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Discussion Starter #1
I've been searching for a while and can't quite find some answers I'm looking for.

Some ECU maps were posted in a different thread showing that even at reasonable IATs on a hot day the ECU will lower it's boost target by like 3+ psi and decrease timing advance. Not sure how much timing is pulled.

So based on some overly generalized standard timing and power per psi estimates, IATs of say 120*F could result in 25+ whp lost pretty easily. And a 90*F day could easily see 120*F+ IATs.

So IATs can be lowered a couple ways, an active method (water/methanol injection, intercooler sprayer) or a passive method (lowering radiant heat).

Some of the ways seem a bit gimmicky and other don't. There's no denying the results of water/meth injection or elimination the coolant lines from the throttle body.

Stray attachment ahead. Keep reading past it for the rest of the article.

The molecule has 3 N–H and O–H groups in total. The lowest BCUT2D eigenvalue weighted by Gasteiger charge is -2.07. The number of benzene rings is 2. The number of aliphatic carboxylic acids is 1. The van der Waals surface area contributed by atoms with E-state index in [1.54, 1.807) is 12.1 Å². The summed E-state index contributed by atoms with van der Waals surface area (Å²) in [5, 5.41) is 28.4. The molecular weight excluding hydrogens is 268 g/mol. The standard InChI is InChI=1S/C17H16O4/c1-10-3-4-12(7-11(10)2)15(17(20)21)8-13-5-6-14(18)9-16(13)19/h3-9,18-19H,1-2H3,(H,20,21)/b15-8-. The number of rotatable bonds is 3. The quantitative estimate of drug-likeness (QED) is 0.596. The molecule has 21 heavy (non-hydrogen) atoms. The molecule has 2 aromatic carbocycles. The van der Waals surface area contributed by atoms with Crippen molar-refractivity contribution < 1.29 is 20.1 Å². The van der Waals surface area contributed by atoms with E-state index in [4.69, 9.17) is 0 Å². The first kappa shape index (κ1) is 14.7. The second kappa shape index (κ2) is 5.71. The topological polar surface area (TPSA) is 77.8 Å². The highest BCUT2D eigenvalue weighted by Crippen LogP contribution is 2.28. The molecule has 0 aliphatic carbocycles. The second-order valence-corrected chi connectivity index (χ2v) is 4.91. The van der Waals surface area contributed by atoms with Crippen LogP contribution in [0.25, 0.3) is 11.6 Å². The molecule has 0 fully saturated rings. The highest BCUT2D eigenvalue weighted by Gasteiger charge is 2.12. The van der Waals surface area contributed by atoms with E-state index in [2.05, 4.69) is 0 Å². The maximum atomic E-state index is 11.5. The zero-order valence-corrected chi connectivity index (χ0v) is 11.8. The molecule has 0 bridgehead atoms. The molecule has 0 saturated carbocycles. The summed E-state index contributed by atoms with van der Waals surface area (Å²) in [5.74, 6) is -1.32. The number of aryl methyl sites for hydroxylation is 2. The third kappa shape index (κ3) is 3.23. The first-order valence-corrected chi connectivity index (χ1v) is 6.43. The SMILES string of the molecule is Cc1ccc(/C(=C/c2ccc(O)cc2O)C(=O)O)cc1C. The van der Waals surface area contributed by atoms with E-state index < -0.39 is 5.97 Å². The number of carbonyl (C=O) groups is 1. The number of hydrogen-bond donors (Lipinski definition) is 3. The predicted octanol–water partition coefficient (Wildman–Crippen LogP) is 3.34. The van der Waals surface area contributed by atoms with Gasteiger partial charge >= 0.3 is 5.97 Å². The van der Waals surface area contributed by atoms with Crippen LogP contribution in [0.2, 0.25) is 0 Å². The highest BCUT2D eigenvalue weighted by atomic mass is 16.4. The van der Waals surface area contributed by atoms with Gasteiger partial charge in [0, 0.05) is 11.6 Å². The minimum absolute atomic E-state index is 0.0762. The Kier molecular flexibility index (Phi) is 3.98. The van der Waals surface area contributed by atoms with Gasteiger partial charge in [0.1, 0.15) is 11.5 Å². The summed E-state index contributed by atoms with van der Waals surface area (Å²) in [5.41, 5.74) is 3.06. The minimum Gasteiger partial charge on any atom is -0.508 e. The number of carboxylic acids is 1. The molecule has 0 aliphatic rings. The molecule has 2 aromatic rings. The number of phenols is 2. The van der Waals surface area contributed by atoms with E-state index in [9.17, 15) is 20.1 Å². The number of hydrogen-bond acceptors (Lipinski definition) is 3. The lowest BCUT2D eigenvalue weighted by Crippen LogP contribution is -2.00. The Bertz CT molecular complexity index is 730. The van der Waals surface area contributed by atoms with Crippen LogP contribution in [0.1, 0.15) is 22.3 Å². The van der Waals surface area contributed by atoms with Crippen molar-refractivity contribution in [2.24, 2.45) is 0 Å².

What I'm curious about are what are some other methods of lowering IATs and what kind of decreases could be expected?

I've been thinking about wrapping either my cold pipe or my upper coolant hoses. It seems like there would be a lot of radiant heat in that area. I know others have done that but does anyone know if and how much it helps?

What about venting the pcv line to atmosphere? I've heard it can help but how much?

Any other ideas? It would be kind of nice to get a good list together of all the options. I know there's already a lot out there but even after days of wading through old threads I haven't really come up with too much.
 

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waits for @trdtoy to chime in, he's very knowledgeable on lowering IAT's :):)
 

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I find it hard to believe you looked for days on this forum and you have not come up with much on this.....

My gut tells me this is just a push for me to make a how to keep things cool thread to be stickied.....
 

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Discussion Starter #6